Raising Carolina

It's early morning, August, 1975. A woman is sitting on the rough boards of an unpainted stoop that leads to the kitchen of her 100-year-old white clapboard farmhouse, holding her new daughter in her arms. She is very likely nursing the baby, as she looks across the yard to a barn that's the same age as the house, a chicken coop, and an ancient log cabin that predates every other building on the place. It's a bright blue morning in Door County, Wisconsin, and she is singing.

Nothing could be finer than to be with Carolina in the morning.
Butterflies all flutter up and kiss each little buttercup at dawning,
If I had Aladdin's lamp for only a day,
I'd make a wish and here's what I'd say:
Nothing could be finer than to be with Carolina in the morning.

My daughter Caroline was born on August 4th, a little Leo child. I had never been one to take astrology very seriously, but when I, an Aquarian, gave birth to an early August baby, I had a few second thoughts on the whole matter. My idea of a good time was to just lay about and read for a while. Her idea sometimes involved papier mache' and creative cookery.

I took to calling her the child who never slept, claiming that I hadn't actually seen her do so. I can recall falling asleep with her tucked in beside me, nursing busily away. And she was always awake before I was. One of my fondest memories - yes, really, fond - was of being woken sometime around 2 a.m. by my daughter, who had woken up in the mood to play and, finding me asleep, woke me by physically prying my eyes open with her little fingers while bouncing on my chest. She was dressed in pink, as I recall, and obnoxiously cute, a veritable Gerber baby, and I like to remember that moment as a visit from the bad fairy.

She refused to sit quietly in a baby seat of any kind. Put her in one of the usual ones of the day and put it on the kitchen table so I could continue my work - she just screamed and wriggled so much that she nearly threw herself, baby seat and all, off the table. She liked the backpack, though, so I carried her on my back while I fed the rabbits, milked the goats, mucked out the pig sty, collected the eggs, weeded the garden, did the dishes, cooked supper. She was in my backpack the day my friend Mary and I took off into the woods that first winter, Mary on skiis and me on snowshoes. Mary was helping me cross the top wire of a barbed wire fence that stuck out of the four feet of snow on the ground when I lost my balance and fell on my butt, which sank lower into the drift than my feet, which were still on the snowshoes. Mary reached down to pull me up, and as I rose I felt a lightening of the load and turned to see the bottom of my daughter's snowsuited feet sticking out of the snow. I don't think she even woke up.

When she was four months old, she looked up from my lap and said, "Hi," and pretty much hasn't stopped talking since. A few years later, as I was trying to finish writing an honors paper for my degree, there was a rainy day when I had bought every affordable amusement for which a two-year-old could wish, only to have her push them all aside in favor of continuing to require my attention. Finally, completely frustrated and convinced I would never finish anything worth while, I threw myself on the bed and broke down in tears. Next thing I knew, Caroline was sitting by my side, stroking my hair and telling me, "It's okay, mommie. I'll take care of you."

Luckily for me, and whatever writing I wanted to get done, Caroline was very good at making friends. Over the next few years, several of them came through my door with Caroline calling, "They followed me home, Mom. Can I keep them?" A few eventually moved in. Along with a few kittens. Some of them still come home for Thanksgiving and Christmas.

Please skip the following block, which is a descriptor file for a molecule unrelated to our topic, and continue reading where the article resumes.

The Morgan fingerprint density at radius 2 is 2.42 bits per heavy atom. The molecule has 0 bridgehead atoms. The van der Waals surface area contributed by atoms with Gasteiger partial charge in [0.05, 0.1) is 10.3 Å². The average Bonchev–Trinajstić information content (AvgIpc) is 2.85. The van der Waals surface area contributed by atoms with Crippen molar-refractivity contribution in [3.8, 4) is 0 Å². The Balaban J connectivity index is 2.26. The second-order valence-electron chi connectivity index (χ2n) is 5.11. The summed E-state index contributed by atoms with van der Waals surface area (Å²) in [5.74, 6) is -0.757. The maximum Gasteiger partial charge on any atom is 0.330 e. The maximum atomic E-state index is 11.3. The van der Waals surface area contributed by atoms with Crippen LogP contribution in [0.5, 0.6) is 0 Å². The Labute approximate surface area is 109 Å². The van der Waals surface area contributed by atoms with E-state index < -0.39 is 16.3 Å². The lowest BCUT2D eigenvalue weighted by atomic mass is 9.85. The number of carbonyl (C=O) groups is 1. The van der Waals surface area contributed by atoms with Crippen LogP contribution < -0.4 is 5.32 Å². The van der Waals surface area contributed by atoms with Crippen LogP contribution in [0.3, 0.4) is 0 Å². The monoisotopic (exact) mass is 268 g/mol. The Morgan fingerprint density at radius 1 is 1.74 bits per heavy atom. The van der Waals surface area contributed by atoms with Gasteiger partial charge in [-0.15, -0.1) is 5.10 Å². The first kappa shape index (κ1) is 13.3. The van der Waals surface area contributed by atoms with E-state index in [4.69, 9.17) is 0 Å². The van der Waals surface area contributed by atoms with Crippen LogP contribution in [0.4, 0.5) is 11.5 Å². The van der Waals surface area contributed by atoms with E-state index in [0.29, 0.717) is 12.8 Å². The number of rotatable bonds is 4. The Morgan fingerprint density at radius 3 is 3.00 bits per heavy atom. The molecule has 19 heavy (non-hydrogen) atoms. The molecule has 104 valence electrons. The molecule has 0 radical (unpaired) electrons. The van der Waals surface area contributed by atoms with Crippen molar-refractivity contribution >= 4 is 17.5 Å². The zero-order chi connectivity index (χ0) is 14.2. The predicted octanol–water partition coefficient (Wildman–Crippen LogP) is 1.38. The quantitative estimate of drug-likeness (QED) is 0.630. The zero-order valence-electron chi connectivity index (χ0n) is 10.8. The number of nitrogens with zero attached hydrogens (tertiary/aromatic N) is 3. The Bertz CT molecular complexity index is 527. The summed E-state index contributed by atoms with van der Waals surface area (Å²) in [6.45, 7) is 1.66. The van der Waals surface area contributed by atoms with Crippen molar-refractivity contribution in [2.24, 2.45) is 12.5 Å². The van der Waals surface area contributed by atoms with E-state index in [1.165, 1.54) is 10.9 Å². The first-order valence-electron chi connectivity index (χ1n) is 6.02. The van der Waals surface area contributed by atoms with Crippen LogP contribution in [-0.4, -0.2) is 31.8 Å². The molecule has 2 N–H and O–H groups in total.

When she was a freshman in high school, someone talked her into smoking a little dope, and when she was caught at it, she gave the school authorities a lecture on the benefits of hemp. She dropped out of regulation high school (Me: I know it sucks, but I suffered through it and you can too. Her: No.) and finished in an alternative program that offered free courses to good students in the adjoining Community College. Caroline decided to be a chef. She asked me for a set of knives. I had given into a few other must-have demands (a pricey pair of Doc Martens comes to mind), only to see the precious item neglected on her closet floor or given to a friend, and I tried to say no to knives. I talked myself into it by thinking that, well, this time when she gives it up, at least I'll have a good set of knives. She stuck with it. Turns out the girl can cook.

When she was 17 or thereabouts, she brought home a boyfriend, a game play counselor at Nintendo, who brought with him a SuperNES and a Zelda game. The boyfriend disappeared, but the SuperNES stayed (actually, I bought one of our own), and sometimes at four in the morning passers-by could hear cries of, "They're hurting me, they're hurting me," from Caroline, and Mom exorting her to, "Get the ax, get the ax!" Which was probably a Hammer, but nevermind. I was always slightly disappointed that nobody called the cops.

Today, she is presiding over a booth of her own line of artisanal jams (Pear Ginger Cardamom, anyone?) and fruit vinegar shrubs (try a little Black Cherry Basalmic with sparkling water) at one local farmer's market while her partner, Greg, hustles more of them at another. I don't know that she'll ever get rich, but I'm not sure that's her goal. She does what she loves and she loves what she does.

Someone complimented me once on the wonderful job I'd done in raising her, and I told them that she's the one who gets all the credit. I was always begging her to don't do that crazy thing, do this sensible thing instead, and she almost never listened to me. Nevertheless, she turned out to be intelligent, kind and funny. Which was all I ever really hoped for.

She did a fine job of raising Carolina.